Is it ok to laugh now?

If you don’t laugh you’ll end up crying. A cliché only gets to be one because it’s true. And this Down Syndrome business is serious enough to need a good laugh. Other people need wheelchair-accessible cars or guide dogs or have chronic asthma or a million other circumstances to mark them out as special, but to them it’s just life. Downs is a reality in my family’s life. And laughter is still needed.

One of the small ways that humour pops up for me, totally uncontrollably, is when other people, who have no abnormalities to deal with and no real experience of special needs, put their foot in it. It’s not their fault if they inadvertently give thanks to God (and to me) that all their children are ‘normal’ and then realise that our Jacob isn’t quite the same, but a tiny smile will crease my face when they do. It’s not being mean, not really. It’s just that Downs isn’t a bogey word for me. I have a grip on it, if only in the last four months. People don’t need to blush and want to apologise for their faux pas. It’s ok. I’d do the same, I think.

But laughter can stir up plenty of heated debate. Take Tommy Tiernan’s most recent stage set, Bovinity. Tiernan is an observational comedian who has had his fair share of controversy over the years. He also does great work for Down Syndrome Ireland, but when he used that experience in his stand-up routine oh boy did he get a backlash. Here’s Ed Power, writing on November 27th, 2007 in The Irish Independent.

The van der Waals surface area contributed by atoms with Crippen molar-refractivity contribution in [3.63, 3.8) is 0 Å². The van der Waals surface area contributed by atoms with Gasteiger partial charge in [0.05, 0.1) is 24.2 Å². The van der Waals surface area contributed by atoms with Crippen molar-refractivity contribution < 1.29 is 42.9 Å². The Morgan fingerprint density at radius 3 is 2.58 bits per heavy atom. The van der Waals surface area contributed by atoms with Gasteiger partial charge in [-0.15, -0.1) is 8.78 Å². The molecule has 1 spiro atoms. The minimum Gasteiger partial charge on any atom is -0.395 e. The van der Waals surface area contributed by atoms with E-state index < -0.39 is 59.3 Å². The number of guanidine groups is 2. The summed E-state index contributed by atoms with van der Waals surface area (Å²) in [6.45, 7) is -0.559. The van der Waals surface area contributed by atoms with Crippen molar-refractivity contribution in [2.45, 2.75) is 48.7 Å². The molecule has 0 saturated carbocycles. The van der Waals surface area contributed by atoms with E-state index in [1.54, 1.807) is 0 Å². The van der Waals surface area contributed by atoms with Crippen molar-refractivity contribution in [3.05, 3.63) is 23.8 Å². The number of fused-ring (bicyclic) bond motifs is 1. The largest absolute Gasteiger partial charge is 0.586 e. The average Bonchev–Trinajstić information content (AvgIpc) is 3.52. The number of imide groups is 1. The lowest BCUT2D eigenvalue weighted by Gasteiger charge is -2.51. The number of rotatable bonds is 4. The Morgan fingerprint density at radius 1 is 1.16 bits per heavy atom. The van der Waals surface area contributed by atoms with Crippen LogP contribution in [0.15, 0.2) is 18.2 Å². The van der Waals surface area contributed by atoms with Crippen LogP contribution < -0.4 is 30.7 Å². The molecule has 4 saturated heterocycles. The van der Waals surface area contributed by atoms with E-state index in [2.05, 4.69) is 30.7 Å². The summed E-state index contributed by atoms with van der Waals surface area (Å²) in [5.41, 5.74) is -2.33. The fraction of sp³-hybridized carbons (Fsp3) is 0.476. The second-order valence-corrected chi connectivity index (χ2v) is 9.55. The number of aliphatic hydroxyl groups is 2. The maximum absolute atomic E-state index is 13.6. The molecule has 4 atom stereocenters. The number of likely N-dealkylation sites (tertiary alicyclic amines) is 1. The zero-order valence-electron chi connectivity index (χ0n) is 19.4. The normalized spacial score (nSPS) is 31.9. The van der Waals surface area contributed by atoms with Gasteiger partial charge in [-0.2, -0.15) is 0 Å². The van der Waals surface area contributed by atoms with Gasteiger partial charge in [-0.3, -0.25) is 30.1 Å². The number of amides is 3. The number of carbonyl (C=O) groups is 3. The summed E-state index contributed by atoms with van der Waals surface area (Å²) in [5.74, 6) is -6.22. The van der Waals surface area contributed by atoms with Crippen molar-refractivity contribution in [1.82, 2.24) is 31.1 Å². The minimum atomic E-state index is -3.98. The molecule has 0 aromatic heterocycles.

The most uncomfortable moment, though, is at the end, when he impersonates a person with Down’s Syndrome. Introducing the segment, Tiernan explains that he participates in charity work for Down Syndrome Ireland — apparently he believes this gives him licence to laugh at disabled children. What follows is crude, cruel and, above all, unfunny. If Tiernan’s purpose is to jolt his fan-base out of its Friday night comfort-zone he has certainly succeeded.

Now you’ll have to find out for yourselves if this kind of thing offends you. I had a look at his comments on the DVD copy Dee got me for Christmas. He does indeed affect a Downs voice. He talks about how direct Downs people are, makes a joke based around the old name of Snickers (he was running the marathon in aid of DSI), goes close to the edge when suggesting that people who have DS would make great drug smugglers and generally confronts the visible reality of Down Syndrome. I can understand the anger that some people feel, and it is entirely legitimate, especially as they rise to defend someone who may not be able to defend themselves on the same platform. Yet TT doesn’t strike me as condescending or cheap. There are easier ways to get cheap laughs that making people take painful looks at themselves and their reactions. Anyway, draw your own conclusion. Suffice to say that it got a smile out of me but ultimately, I’ve heard better material from you, Tommy. I’m still enjoying more the fumblings of the people who put their foot in it and try to back out, but I’m certainly not going to pillory a comedian who shines an objective light on any group in our society, Down Syndrome included. Keep on truckin’, Tommy.

Tommy Tiernan and friend at rev-up for DSI ’07. Photo Gerry Casey.Tommy Tiernan and friend at Rev-up4DSI '07. Photo Gerry Casey.